Despite what it sounds like, I am not having a horrible time. There are many ups and downs. This week I managed to only spend about $30 so far and I think that If I am careful I will have enough money even to go on trips occasionally. This weekend I am going to a Danjiri Festival in Osaka.We have a three day weekend this weekend  and another day off on Thursday. I plan to do some catch up studying. Please pray for me that I will adjust and be rested, also that I will not get frustrated and learn the language well. I would also like to get involved with more Japanese  people. Their classes start up in another week or so. I would like to join a circle or two, maybe if I am not so tired


Weekend Trips

So on the weekends I have been going on trips. The Friday, the 3rd, a hoard of Kansai Gaidai Students went to Kyoto in small groups with Japanese students. Ayna, my language partner and her friend Momoko took Katie, Daniel, and I. We walked around and went to see Kiyomizudera. We did a lot of walking.
Momoko, Katie, and Daniel
Me, Katie, and Momoko
View towards the city from Kiyomizudera

After seeing the temple we went to find somewhere to eat, and after a lot of walking we ate at Sizeria a Japanese Italian place that is very decently priced.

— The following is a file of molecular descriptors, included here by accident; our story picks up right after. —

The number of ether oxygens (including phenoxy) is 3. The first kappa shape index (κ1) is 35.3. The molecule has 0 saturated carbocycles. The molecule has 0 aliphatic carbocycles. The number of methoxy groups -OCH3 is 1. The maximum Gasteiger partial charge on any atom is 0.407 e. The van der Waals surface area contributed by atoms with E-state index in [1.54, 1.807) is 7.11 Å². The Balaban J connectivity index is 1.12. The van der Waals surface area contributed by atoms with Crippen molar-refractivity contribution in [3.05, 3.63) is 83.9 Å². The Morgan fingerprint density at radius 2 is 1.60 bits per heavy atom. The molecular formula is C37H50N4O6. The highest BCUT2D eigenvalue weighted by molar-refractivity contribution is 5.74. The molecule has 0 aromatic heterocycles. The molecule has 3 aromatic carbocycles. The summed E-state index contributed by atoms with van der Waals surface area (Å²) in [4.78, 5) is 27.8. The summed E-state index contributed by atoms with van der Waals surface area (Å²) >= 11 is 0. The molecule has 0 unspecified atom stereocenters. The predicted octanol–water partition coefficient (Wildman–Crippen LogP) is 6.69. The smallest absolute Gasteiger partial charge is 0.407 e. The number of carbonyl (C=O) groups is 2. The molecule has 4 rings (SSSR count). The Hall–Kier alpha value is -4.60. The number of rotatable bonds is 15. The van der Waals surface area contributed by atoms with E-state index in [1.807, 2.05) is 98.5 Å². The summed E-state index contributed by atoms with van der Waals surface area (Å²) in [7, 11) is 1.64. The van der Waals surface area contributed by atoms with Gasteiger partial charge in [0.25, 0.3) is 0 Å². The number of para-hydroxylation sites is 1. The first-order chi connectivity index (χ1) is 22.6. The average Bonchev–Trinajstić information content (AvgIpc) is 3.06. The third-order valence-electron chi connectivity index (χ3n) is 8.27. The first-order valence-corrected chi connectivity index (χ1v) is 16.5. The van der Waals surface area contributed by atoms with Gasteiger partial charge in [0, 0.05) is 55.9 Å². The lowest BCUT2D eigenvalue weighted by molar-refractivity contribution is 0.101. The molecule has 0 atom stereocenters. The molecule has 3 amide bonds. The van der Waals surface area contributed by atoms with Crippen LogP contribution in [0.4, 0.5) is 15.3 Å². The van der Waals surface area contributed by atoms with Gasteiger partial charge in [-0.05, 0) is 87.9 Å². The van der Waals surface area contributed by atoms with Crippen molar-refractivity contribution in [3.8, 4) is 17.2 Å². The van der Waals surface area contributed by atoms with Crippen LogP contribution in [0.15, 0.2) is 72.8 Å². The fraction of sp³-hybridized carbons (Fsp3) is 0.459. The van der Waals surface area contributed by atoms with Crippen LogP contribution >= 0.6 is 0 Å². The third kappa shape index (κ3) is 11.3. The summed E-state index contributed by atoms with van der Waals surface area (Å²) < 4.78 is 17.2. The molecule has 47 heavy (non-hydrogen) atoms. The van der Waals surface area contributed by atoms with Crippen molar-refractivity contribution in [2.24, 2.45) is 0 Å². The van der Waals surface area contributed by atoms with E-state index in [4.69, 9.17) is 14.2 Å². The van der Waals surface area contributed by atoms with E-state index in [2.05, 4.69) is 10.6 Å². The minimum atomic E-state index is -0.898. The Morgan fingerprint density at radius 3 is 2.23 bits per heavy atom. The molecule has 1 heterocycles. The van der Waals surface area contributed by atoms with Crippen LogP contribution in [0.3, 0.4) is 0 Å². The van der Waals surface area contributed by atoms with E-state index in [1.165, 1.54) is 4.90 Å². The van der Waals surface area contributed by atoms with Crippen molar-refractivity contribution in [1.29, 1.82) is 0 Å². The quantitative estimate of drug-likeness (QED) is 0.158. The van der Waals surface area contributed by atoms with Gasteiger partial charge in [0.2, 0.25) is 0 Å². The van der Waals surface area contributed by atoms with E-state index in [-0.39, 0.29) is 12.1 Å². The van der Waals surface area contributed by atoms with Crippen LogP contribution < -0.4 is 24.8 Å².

This last weekend Katie, Daniel, and I decided to go to the Hirakata Station and explore. I wanted to see the department stores, and eat Okonomiyaki. Katie and Daniel wanted to see a book store. We found the Department store , and Katie saw socks and shoes which she loves, but we went to the bottom floor where they had a grocery store and some small restaurants. Katie and I wanted to get Okonomiyaki so we tried to ask where the Okanomiyaki store was. The answer was very polite and quite impossible to decipher. We walked in the direction that we thought was right and asked again. The second lady was much more clear in her directions and we found the restaurant. We had a lot of fun and the Okanomiyaki was amazing. Definitely better than mine.
After eating we went to the bookstore where there was a phenomenal amount of manga, and it was a relatively small bookstore. I think that they sold used books as well. Katie got a couple of manga. I think I need to work on my Japanese more before I buy anything.
We went back to the Department store and as Daniel was still hungry we went to a bakery. I got this layered thing that was wonderful.

We went all the way to the top (7 floors) and looked in all the floors. There was a game room on the top floor, and they had vending machines. I got a phone charm for my cell phone that was a sword guard. I like it a lot. there was a curved escalator down to the basement that was cool.
Plastic food is an art form here
 Eventually we went to Baskin Robins and had crepes.

Being very tired, we each went our separate ways home.
On Sunday we went to Kyoto again, but I'll leave that for another time.